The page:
Soon they discover the Wizard to be a fake – a little old man who likes “making believe”. In other words, the president is only powerful so long as he fools people – and corrupt leaders cannot do this for long. The core of Baum’s message comes when the Scarecrow shouts: “You’re a humbug!

After Dorothy melts the Wicked Witch of the West, who is just as evil as her counterpart in the East, the Wizard flies away in a hot-air balloon to a new life. The Scarecrow is left in charge of Oz and the Tin Woodman rules the East. Yet Baum seems to realise that the Populist dream of farmer and worker gaining power would never materialise because the Cowardly Lion goes back into the forest. And when Dorothy returns to Kansas, she has lost her magical silver shoes – representing the end of the fight for silver coinage.

The Populists recede
The Populists of the 1890s quickly faded after economic prosperity returned under President McKinley. Their anti-immigrant policy was recognised as anti-American, while increasing numbers of people moved to cities and embraced industrialisation. Bryan’s involvement with the Democrats in 1896, who shared the Populists’ views on silver, also saw the parties increasingly become one. Bryan ran again under both nominations in 1900, but by then the Populists were rapidly fading from America’s political scene.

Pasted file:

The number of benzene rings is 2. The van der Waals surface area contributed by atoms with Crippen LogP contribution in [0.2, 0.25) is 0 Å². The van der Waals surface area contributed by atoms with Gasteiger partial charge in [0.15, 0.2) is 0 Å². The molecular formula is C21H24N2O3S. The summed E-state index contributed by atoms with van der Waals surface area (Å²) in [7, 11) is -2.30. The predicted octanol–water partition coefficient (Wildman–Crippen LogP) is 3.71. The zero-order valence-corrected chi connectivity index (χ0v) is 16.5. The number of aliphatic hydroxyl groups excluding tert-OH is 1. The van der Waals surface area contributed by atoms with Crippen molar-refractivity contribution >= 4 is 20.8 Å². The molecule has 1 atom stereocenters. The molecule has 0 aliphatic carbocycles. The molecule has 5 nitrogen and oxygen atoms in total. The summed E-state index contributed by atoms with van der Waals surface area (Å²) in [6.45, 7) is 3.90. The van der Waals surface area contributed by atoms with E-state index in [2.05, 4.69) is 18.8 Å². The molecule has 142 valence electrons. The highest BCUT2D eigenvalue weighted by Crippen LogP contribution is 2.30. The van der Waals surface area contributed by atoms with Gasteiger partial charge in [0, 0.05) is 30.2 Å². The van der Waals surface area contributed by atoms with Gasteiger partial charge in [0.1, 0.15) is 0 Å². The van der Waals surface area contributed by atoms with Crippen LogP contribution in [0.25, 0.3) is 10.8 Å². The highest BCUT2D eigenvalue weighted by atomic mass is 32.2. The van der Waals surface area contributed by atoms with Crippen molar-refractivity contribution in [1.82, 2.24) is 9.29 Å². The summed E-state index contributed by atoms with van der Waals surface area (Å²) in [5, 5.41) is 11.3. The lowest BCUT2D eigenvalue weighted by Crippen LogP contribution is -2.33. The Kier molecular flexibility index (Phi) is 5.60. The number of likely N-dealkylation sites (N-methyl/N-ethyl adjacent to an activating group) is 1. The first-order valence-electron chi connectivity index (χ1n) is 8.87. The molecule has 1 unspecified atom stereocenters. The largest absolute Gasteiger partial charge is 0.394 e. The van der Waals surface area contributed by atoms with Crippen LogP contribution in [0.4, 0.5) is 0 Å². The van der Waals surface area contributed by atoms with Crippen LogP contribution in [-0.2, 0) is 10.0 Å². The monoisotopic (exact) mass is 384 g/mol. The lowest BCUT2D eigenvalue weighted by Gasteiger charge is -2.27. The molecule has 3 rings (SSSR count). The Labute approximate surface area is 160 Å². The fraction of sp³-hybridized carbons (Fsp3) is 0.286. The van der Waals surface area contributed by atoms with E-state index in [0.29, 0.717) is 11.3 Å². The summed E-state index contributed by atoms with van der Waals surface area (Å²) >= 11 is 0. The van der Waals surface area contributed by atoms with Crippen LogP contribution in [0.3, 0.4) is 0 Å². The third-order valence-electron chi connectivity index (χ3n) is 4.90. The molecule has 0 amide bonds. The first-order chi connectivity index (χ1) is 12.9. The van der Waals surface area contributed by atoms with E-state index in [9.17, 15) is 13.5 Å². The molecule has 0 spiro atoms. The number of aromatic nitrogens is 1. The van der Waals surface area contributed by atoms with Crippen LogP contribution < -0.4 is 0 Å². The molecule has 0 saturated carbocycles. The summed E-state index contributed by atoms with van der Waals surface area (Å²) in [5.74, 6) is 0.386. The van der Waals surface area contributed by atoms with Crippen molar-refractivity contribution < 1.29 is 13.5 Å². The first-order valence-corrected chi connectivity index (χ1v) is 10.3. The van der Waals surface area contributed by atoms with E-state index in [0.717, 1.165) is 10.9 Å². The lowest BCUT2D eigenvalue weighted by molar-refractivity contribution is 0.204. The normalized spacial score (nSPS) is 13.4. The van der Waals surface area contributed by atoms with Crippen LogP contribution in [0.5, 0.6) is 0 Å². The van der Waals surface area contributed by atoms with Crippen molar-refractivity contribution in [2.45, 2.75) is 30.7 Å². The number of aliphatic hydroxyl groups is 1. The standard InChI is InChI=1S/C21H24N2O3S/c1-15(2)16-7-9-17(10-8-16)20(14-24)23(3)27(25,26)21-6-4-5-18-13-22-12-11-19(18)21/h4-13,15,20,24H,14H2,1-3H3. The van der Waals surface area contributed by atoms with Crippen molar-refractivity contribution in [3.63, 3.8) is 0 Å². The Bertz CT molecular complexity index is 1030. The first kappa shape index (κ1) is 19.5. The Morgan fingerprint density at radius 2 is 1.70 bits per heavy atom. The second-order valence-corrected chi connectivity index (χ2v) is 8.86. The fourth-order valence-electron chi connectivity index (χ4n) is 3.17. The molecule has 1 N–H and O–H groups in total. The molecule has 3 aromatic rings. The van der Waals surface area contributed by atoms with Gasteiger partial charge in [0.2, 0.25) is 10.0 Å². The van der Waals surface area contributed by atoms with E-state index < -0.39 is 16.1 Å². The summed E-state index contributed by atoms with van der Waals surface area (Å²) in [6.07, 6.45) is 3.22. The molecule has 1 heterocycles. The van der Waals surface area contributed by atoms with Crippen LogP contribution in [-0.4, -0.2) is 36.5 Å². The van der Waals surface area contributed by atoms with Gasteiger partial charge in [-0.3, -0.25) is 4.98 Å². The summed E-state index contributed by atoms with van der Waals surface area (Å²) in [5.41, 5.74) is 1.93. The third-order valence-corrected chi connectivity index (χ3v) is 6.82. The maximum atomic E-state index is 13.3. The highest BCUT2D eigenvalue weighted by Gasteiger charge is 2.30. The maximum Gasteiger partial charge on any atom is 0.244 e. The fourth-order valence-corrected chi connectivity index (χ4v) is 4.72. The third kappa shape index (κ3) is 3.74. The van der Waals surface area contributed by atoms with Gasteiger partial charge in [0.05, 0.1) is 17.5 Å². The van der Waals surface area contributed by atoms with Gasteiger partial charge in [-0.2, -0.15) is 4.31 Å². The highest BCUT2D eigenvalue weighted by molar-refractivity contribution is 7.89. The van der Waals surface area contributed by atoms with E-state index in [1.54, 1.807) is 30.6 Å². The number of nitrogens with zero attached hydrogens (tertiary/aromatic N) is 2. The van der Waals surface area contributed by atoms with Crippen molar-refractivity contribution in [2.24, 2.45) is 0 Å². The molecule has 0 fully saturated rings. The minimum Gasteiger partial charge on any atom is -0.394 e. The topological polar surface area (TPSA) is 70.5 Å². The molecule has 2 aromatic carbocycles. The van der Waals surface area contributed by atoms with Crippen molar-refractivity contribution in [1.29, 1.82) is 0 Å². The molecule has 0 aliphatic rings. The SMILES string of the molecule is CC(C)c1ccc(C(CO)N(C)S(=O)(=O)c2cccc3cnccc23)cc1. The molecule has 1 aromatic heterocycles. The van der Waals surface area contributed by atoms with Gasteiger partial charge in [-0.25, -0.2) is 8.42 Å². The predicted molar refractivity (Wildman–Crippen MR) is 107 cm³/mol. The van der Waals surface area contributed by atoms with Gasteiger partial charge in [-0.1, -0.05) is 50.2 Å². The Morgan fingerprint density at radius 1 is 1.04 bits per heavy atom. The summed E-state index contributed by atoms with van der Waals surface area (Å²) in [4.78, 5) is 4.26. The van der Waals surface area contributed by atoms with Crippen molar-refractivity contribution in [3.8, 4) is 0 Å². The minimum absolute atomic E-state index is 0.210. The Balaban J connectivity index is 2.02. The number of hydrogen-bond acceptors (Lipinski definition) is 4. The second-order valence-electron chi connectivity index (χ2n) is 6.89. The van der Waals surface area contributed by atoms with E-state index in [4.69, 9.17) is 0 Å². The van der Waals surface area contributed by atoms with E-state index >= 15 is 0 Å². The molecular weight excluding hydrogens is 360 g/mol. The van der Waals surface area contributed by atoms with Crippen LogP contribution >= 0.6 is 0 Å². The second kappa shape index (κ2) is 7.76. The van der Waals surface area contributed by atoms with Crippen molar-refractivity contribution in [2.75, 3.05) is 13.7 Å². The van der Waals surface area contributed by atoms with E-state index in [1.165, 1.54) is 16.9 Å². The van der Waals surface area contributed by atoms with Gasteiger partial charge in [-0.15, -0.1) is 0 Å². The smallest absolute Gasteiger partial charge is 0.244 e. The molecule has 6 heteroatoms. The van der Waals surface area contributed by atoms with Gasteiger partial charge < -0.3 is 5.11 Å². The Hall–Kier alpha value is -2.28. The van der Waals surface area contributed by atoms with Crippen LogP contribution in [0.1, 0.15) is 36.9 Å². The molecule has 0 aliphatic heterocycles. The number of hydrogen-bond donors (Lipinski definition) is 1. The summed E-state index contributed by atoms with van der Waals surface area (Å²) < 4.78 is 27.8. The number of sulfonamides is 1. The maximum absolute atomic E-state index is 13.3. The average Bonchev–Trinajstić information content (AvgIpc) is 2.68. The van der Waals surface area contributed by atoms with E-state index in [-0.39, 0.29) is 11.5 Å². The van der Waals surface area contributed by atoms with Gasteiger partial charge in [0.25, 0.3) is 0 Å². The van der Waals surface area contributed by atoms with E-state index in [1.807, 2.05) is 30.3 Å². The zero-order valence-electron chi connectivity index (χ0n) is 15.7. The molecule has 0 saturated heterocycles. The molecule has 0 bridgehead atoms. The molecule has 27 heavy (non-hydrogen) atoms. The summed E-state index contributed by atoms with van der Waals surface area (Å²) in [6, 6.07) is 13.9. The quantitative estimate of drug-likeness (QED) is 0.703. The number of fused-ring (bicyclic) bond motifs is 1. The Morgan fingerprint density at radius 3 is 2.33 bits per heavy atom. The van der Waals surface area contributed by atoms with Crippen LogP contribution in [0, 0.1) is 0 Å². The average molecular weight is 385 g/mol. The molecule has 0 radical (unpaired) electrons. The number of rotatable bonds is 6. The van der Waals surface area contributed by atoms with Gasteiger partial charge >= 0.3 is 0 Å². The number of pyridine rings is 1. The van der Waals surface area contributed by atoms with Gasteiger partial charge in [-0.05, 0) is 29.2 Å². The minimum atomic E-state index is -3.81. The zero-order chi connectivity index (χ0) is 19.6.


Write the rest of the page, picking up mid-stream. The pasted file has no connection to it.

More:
We shouldn’t miss the parallels between the near-miss of the Populists in the 1890s and Trump’s 2016 campaign. Trump pushed for economic, social and political change against the elites, despite running on the Republican ticket. Both movements also played on people’s fears of immigration.

Hail the Donald. EPA

The big difference, of course, is that Trump will make it to the White House. He certainly had a loud roar, but it is hard to know what he will now do. He has not yet offered any substantial plans for the future and his message regularly changed during the campaign. In particular it will be interesting to see if he carries out his immigration policies, especially if they too come to be seen as anti-American in the years ahead.

Either way he would do well to remember the message of the Wizard of Oz. If he was merely fooling the people and does not represent those who voted for him, he may not remain powerful for long. Some other group of friends will be on their way to the Emerald City to declare him a humbug. Some things change, but others stay the same.

The Conversation
About Today's Contributor:
Janet Greenlees, Senior Lecturer in History, Glasgow Caledonian University


This article was originally published on The Conversation.


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21 November 2016

Angela Merkel To Run Again: Why She's The Antithesis Of Donald Trump In A Post-Truth World

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EPA/Kay Nietfeld
By Katharina Karcher, University of Cambridge

Angela Merkel has finally confirmed that she will run for reappointment as German chancellor in the country’s 2017 parliamentary elections. Many have hoped for this moment, despite the setbacks of the past few years. There is a strong sense that the world needs Merkel now more than ever. She has made some unpopular decisions in her 11 years as chancellor but she is, to many, the antithesis of Donald Trump.

Tough times
Chancellorship has been no walk in the park for Merkel of late. In 2015, she upset many supporters of her party, the Christian Democratic Union (CDU), by opening German borders to hundreds of thousands of refugees. To curb the influx, Merkel had to commit to a dirty deal with Turkish president Recep Tayyip Erdo─čan, offering generous EU visa terms for his citizens in exchange for stopping millions of refugees from entering Europe.